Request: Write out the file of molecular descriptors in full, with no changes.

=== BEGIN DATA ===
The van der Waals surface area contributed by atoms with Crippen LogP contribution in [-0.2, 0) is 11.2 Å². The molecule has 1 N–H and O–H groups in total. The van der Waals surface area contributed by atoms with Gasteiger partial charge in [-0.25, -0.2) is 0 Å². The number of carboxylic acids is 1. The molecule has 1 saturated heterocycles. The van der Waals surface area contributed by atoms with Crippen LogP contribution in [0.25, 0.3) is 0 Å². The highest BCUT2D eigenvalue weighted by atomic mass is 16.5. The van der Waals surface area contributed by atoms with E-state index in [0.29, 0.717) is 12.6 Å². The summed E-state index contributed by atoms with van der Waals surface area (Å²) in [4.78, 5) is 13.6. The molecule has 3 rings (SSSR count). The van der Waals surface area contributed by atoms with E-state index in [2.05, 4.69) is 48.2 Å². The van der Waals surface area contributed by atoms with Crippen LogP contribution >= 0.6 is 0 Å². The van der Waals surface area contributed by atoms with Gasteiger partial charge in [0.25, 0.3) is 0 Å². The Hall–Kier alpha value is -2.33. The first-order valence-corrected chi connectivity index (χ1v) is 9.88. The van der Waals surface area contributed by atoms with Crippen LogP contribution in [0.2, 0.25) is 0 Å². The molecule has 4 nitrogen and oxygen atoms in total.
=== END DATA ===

The van der Waals surface area contributed by atoms with Crippen LogP contribution in [-0.2, 0) is 11.2 Å². The molecule has 1 N–H and O–H groups in total. The van der Waals surface area contributed by atoms with Gasteiger partial charge in [-0.25, -0.2) is 0 Å². The number of carboxylic acids is 1. The molecule has 1 saturated heterocycles. The van der Waals surface area contributed by atoms with Crippen LogP contribution in [0.25, 0.3) is 0 Å². The highest BCUT2D eigenvalue weighted by atomic mass is 16.5. The van der Waals surface area contributed by atoms with E-state index in [0.29, 0.717) is 12.6 Å². The summed E-state index contributed by atoms with van der Waals surface area (Å²) in [4.78, 5) is 13.6. The molecule has 3 rings (SSSR count). The van der Waals surface area contributed by atoms with E-state index in [2.05, 4.69) is 48.2 Å². The van der Waals surface area contributed by atoms with Crippen LogP contribution >= 0.6 is 0 Å². The van der Waals surface area contributed by atoms with Gasteiger partial charge in [0.25, 0.3) is 0 Å². The Hall–Kier alpha value is -2.33. The first-order valence-corrected chi connectivity index (χ1v) is 9.88. The van der Waals surface area contributed by atoms with Crippen LogP contribution in [0.2, 0.25) is 0 Å². The molecule has 4 nitrogen and oxygen atoms in total.